Tuesday, May 20, 2008

Shiksa no more!

Last week I converted to Judaism. It's been a long time coming, I think I first approached our Rabbi about it when Delma was a few months old. So all told, it's been maybe a year and a half? And in that time I've done some reading, I took a course in the basics of Judaism, including some history and explanations of rituals and holidays and differences between Orthodox and Conservative and Reform. I've met with my Rabbi to ask him if it's a requirement to believe in God, and why my husband who was never raised Jewish but because he was born Jewish can just walk into the Temple and be accepted as a Jew, but I have to work hard and jump through hoops to be Jewish? But more than anything, I've essentially been living life as a Jew this whole time, regularly attending services, actively participating as a mamber of our Temple, and trying to create a Jewish home where our children will never question that we are a Jewish family.

It's been such a long (well not really, but it feels that way) process, and in my mind and my heart I made the committment to Judaism so long ago now, that the actual conversion felt a bit anticlimactic. More than anything, I was just happy to have it over with, so I can get on with my life. It's sort of like a wedding, or like childbirth... They're a big deal but they're really very quick, and then you get on with the business of marriage or parenthood, or in this case being a Jewish wife and mother and woman.

Last Tuesday I met with the Bet Dihn (3 Rabbis), who are supposed to ask you questions and ascertain whether you are prepared and sufficiently committed to become a Jew. It's really a formality, the Rabbi you study with would never bring you before the Bet Dihn until it was really clear that you're ready. Why waste everyone's time? I expected lots of soul-searching questions, but it was really very quick and easy. I think it makes a difference that I am already married to a Jew, that we're raising a Jewish child and are active Temple members. My committment is clear and proven. I'm not doing this just so I can have a Jewish wedding to keep my in-laws happy or something, there's no question of my motive. Then I had to immerse myself in the Mikvah and say some prayers. My girlfriend Katie was my witness (she herself converted just last year, so she knew the routine and was the most obvious and perfect choice for a witness), and the door was open just enough so that Josh and the Rabbis could hear me say the prayers but could not see me in there. It was pretty cool doing that while pregnant, having this baby there with me for such an important experience. Then I got dressed and we all held hands while my Rabbi said a blessing, we all hugged and that was it! I was Jewish. Ta-dah!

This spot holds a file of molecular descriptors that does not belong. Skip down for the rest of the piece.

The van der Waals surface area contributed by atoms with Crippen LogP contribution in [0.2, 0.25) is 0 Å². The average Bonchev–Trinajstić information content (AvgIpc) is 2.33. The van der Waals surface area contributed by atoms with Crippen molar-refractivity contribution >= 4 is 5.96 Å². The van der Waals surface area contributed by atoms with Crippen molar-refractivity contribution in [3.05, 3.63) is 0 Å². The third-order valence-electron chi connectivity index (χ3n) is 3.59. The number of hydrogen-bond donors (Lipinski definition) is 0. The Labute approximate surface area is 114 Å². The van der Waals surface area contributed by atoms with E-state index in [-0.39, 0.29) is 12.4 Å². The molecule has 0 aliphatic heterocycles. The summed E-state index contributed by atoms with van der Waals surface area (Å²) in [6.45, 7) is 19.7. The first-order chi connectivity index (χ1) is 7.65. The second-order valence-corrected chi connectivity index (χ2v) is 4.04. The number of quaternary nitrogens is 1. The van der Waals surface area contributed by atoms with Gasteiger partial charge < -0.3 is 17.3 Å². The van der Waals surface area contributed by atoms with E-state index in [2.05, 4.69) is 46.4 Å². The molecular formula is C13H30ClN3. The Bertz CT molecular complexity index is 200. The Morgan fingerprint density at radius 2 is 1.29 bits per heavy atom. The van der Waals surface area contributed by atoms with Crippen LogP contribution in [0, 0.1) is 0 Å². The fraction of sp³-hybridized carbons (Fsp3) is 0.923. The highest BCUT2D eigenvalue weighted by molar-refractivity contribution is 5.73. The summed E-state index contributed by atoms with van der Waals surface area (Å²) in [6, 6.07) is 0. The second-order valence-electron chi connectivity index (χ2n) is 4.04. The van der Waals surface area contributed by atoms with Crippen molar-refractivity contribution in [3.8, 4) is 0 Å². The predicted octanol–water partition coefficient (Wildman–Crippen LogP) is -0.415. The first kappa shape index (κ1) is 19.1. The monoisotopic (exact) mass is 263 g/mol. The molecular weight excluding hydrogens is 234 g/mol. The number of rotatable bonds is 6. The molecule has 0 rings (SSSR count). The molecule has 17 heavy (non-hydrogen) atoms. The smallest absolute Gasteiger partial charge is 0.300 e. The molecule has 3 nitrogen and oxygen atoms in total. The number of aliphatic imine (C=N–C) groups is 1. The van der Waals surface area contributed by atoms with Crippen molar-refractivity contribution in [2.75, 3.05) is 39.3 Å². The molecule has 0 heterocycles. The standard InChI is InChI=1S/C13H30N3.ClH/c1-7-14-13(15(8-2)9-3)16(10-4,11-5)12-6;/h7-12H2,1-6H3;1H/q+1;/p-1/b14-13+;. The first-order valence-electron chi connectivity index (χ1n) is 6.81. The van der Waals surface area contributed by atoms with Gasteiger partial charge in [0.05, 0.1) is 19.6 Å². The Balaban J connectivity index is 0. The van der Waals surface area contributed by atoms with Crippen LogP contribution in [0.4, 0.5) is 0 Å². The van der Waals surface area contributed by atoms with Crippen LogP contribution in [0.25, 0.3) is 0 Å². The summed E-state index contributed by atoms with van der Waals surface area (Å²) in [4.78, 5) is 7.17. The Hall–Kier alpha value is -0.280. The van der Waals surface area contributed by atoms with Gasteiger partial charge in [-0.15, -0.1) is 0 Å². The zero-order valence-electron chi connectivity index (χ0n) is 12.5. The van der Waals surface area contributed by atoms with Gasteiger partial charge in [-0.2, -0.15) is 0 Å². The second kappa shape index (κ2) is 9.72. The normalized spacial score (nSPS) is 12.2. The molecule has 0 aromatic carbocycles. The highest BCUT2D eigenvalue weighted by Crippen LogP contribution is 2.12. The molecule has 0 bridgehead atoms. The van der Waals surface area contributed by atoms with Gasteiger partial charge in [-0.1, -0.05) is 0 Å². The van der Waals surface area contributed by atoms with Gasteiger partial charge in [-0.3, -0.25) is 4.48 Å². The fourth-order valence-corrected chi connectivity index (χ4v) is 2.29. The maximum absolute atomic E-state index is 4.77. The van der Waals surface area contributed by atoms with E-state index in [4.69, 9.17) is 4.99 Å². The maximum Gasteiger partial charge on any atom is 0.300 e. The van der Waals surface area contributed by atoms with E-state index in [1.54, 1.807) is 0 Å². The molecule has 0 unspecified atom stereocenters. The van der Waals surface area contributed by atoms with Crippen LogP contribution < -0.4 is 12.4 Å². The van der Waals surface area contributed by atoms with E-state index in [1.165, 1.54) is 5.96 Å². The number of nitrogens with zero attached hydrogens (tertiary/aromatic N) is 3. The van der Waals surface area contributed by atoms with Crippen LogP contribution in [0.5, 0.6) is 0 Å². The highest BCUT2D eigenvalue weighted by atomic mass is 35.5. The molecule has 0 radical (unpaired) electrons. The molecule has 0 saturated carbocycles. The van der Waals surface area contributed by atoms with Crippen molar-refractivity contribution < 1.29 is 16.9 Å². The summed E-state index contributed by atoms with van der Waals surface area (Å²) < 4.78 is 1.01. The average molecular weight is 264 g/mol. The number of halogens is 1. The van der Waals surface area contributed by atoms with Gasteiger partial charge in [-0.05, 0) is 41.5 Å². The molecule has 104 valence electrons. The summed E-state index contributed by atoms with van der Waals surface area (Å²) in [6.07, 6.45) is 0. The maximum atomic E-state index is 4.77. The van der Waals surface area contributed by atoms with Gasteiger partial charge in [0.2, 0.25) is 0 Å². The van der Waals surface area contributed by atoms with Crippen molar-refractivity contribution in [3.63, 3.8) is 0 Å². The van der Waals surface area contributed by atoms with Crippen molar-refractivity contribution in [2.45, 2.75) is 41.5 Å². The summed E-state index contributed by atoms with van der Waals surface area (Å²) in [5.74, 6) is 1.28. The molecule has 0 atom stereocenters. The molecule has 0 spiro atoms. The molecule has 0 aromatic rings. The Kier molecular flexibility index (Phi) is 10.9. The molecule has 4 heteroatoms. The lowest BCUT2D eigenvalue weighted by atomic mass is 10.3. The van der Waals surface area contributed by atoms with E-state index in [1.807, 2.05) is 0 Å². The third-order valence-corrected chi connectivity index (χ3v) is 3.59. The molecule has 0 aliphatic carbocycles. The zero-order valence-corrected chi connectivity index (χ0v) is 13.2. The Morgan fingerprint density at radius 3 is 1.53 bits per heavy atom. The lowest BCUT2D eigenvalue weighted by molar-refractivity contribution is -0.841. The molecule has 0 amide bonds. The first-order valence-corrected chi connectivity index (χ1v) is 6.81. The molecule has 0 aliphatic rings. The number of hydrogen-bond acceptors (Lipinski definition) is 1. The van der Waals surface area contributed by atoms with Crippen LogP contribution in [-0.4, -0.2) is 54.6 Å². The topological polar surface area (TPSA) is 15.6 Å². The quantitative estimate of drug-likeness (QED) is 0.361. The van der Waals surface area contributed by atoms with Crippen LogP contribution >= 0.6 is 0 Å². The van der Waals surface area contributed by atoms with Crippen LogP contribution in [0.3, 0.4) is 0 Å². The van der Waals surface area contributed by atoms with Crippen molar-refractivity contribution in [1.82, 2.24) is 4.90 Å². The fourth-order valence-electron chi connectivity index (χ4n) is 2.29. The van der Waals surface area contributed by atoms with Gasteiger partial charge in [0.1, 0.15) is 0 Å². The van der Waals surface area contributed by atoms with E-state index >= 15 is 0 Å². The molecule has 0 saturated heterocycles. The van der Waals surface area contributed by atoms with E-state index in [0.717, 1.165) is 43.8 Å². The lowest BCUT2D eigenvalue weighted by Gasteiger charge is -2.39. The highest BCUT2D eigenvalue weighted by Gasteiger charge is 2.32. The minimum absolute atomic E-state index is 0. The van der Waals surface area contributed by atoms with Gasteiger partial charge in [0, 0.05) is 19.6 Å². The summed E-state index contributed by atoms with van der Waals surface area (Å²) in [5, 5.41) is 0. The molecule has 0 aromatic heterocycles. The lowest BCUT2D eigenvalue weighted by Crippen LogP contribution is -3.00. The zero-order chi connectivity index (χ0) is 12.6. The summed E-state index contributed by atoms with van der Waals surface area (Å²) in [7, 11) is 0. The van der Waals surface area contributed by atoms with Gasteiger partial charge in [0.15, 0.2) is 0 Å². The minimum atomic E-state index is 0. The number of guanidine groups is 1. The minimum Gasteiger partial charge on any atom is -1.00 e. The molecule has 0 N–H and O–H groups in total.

The hard part was on Friday during the Shabbat service when I had to go up to the Bimah and read some prayers, and answer some questions in a public ceremony before our congregation. That was absolutely nerve-wracking and I was just beside myself with anxiety. I had repeatedly warned the Rabbi that I may very well pass out up there, but amazingly I didn't. I think he might have actually been disappointed that I didn't deliver the drama I'd promised. I also did not go into premature labor, though apparently it looked like I was going to to since I was clutching my stomach for something to do with my free hand (other hand was holding the papers I had to read from), and at one point the Rabbi leaned in and told me that I was doing great and that I was NOT ALLOWED to give birth right there.

The worst part, as I knew it would be, was the crying. I am not a graceful cryer. I'm not one of those fancy soap opera ladies who can give a monologue with tears streaming down their face. No, at the first sign of anything remotely resembling an emotional display of any sort, my throat closes up and I can't breathe evenly and I can barely squeak out a word. So I would manage to say maybe 3 words (NOT exaggerating!), then stop and take some deep breaths and try to relax my face so I didn't look like one of those theater Tragedy masks, then say a few more words, and repeat, etc. It all took about 5 times longer than it needed to because of how hard it was for me to just physically be able to speak. And it set off this whole involuntary empathetic domino effect that had almost everyone there that night crying too. It was like CryFest '08. I think most everyone shared my great sense of relief when it was over.